A Giant Problem: Why the San Francisco Giants will Strike Fear into the Hearts of NL West Teams for the Foreseeable Future


Photo courtesy USATSI

Every year before the MLB season begins, Baseball-Reference (a baseball stats website), releases a set of PECOTA(Player Empirical Comparison and Optimization Test Algorithm) projections, that predict what each team’s record will look like at the end of the season. Before this 2021 season, it was no surprise to see the Dodgers projected to have the best record in MLB at 103-59. They had just come off winning their first World Series since 1988 and looked primed to repeat in ‘21 with almost the same lineup as 2020. PECOTA was, at the time of publication, correct in its prediction; the Dodgers are still projected to win 103 games by FanGraphs (another baseball stats website). Unfortunately, they aren’t even projected to have the best record in their division, much less in MLB. 

What PECOTA could not predict was the insane turn of events that has led to the San Francisco Giants sitting with the best record in baseball, with only 3 weeks left in the season. Their early-season success was considered by many to be a fluke. Old guys like Buster Posey and Brandon Crawford were having above-average starts to the season. Their pitchers, whom many considered to be mediocre, were actually performing effectively. This includes the likes of Anthony Desclafani and Logan Webb. Even their bullpen, filled with misfits such as the single-pitch whiz, Jake McGee, and sidewinder Tyler Rogers, was stellar and kept the opponent’s offenses on their toes. But nobody could’ve foreseen that all of this production would be sustainable throughout the entire season. 

As of September 15th, Buster Posey has put up MVP caliber numbers with a 144 Weighted Runs Created Plus (meaning he is 44% better than the league average hitter) as well as a 4.2 WAR (meaning he has contributed 4.2 more wins than a replacement-level player, to his team). Brandon Crawford has dropped his strikeout percentage by more than 4% from last year, and it has led to some unprecedented power that has solidified the middle of the Giants lineup. Desclafani has had a career resurgence after an abysmal year in Cincinnati in which he had a 7.22 ERA in 7 starts. He has put up a respectable 3.24 ERA and has been able to limit home runs to the tune of 1.06 home runs per nine innings, which is his best HR/9 since 2015. As for Webb, he’s become a legitimate ace: posting a 2.80 ERA along with an above league average 9.48 Strikeouts per nine innings. In the bullpen, McGee has “fastballed” his way into a 2.72 ERA along with 31 saves. Rogers is not far behind, posting 12 saves with an even more impressive ERA of 1.65.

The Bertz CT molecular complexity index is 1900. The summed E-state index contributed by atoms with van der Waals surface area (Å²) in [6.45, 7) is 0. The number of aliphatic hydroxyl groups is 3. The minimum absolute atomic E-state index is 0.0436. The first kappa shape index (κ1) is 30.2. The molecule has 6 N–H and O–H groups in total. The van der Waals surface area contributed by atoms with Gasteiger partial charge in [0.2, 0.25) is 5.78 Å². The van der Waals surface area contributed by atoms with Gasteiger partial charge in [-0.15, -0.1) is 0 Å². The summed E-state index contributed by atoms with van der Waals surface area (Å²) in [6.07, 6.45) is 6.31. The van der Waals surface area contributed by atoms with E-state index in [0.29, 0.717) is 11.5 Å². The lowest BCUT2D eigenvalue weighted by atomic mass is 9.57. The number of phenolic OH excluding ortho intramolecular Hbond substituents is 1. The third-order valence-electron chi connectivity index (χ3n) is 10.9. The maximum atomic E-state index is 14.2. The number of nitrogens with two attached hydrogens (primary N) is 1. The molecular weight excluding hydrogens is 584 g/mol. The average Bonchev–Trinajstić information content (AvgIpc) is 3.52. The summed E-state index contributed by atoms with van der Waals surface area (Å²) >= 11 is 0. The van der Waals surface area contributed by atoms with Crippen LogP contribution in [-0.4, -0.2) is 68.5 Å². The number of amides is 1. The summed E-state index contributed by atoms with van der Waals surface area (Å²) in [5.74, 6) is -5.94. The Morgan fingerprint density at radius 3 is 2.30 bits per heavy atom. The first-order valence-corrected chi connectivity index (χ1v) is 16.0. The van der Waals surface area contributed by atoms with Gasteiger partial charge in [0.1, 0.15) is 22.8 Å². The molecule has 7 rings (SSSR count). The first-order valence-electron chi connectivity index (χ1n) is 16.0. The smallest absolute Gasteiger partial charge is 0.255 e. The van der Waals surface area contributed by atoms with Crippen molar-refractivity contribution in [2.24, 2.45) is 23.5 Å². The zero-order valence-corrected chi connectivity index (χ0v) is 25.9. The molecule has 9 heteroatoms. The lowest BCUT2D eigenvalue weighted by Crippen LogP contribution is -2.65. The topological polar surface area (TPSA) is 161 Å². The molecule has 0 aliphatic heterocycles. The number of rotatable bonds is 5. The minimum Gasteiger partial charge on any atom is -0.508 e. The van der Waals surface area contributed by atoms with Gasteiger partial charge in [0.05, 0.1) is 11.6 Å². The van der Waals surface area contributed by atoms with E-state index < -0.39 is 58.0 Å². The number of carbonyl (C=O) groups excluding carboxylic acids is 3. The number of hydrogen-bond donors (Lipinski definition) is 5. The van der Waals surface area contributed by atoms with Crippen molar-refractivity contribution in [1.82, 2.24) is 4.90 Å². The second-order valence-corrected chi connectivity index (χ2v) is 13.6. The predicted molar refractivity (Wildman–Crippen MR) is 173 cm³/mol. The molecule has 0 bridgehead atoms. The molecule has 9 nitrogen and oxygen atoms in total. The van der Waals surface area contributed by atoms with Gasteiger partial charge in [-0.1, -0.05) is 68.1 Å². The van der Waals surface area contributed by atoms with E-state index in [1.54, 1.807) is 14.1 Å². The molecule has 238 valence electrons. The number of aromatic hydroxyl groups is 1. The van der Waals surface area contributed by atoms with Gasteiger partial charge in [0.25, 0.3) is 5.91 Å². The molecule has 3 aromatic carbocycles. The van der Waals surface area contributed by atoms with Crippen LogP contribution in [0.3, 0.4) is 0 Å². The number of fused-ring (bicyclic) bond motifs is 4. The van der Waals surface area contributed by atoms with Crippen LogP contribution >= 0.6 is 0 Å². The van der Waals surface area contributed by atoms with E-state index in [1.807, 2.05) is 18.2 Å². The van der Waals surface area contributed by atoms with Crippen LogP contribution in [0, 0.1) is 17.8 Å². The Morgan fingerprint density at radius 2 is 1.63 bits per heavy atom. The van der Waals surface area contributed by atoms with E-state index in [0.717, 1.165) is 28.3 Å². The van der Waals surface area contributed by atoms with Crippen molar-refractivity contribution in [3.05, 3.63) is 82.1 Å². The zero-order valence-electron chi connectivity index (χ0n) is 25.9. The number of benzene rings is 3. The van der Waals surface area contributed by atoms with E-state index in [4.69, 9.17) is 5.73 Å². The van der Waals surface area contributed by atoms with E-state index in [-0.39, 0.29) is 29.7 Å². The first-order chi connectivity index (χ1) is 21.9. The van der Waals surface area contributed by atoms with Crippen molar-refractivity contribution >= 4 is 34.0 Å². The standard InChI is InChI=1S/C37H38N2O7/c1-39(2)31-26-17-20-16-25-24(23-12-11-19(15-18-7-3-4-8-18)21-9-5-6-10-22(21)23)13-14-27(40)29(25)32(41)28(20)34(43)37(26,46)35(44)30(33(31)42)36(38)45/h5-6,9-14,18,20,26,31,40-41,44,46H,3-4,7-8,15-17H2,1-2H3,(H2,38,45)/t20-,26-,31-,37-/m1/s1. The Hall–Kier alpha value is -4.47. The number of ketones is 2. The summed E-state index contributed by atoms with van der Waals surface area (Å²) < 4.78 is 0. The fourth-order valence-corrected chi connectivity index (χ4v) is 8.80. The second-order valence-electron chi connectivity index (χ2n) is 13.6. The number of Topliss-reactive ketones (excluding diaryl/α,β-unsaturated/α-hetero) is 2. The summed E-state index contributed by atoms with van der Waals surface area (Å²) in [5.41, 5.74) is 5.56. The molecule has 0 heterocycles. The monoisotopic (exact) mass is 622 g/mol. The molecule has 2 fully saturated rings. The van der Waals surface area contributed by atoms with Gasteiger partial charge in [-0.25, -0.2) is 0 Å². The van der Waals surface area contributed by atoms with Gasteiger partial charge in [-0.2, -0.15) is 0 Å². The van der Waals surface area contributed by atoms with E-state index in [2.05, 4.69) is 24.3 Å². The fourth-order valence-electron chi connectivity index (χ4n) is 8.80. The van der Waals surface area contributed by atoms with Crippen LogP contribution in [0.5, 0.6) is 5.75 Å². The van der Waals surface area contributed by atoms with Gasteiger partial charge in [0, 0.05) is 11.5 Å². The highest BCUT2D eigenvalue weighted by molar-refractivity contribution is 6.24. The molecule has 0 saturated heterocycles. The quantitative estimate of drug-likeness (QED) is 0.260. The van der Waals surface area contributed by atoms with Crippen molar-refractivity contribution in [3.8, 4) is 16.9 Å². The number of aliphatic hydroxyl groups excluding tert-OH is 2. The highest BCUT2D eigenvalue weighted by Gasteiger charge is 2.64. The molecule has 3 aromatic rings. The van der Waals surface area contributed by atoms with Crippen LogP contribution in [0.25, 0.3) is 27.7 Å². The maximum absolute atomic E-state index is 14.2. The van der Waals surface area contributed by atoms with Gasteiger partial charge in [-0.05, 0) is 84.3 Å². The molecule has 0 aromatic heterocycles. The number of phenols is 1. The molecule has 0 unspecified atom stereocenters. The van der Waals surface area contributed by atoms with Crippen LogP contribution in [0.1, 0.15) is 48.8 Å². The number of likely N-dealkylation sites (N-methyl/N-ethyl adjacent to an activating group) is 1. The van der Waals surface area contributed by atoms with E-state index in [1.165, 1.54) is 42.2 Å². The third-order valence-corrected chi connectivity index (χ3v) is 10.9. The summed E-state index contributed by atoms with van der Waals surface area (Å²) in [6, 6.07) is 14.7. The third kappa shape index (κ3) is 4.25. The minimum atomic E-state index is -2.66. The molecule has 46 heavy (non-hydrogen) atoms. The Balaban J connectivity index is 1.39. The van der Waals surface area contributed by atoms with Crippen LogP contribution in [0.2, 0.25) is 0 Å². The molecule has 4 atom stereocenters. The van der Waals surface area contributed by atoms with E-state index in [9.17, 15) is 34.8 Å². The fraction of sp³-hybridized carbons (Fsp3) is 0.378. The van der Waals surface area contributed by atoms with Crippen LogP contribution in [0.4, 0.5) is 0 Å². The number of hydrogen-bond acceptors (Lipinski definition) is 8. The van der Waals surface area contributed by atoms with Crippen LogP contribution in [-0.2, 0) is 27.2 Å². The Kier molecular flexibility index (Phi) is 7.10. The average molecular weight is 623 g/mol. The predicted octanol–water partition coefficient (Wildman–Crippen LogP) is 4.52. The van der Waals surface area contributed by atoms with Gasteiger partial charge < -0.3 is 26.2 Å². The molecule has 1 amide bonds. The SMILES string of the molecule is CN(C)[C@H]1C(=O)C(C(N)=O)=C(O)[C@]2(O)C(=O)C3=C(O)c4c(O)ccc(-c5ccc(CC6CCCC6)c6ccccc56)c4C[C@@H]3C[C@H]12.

What do all these players have in common? No one expected them to put up career-best numbers this year. Crawford, Posey, Desclafani, and McGee were supposed to remain as below league-average contributors. These were players whom everybody thought had reached the end of their respective careers. Webb was looked at as a middle-of-the-rotation starter at best, and a high-leverage bullpen arm at worst. Rogers has always had his skeptics because of his funky sidewinding delivery. 

By some miracle, the Giants coaching staff has been able to turn these 6 guys into at least above-average major league contributors. And that sentiment is why many people, including myself, believe that the Giants have a legitimate shot to contend with the Dodgers in the National League West for years to come. 

Don’t get me wrong, they have a slew of young prospects coming who are supposed to be huge difference-makers in the years to come. Guys like Heliot Ramos and Marco Luciano are projected to be major league stars. But the way the Giants have been able to turn around the careers of some of the league’s most hopeless players should strike more fear into the hearts of fans of teams in the NL West than anything else.

Their coaching staff, led by Manager Gabe Kapler, has orchestrated these turnarounds with the help of analytics, and newfound technology. While no one except for those in the Giants clubhouse knows exactly what they’re doing to turn everyone into stars, it’s obvious that it’s working; and if it’s working, you can bet that they will be continue to utilize these tactics for years to come. 

One thing is certain: PECOTA will not make the mistake of projecting the Giants to finish with a 75-87 record next year. The Giants will now be expected to compete every year, regardless of whether or not they have stars. Their track record this year has proven that. 

(Sources: www.baseball-reference.com, www.fangraphs.com)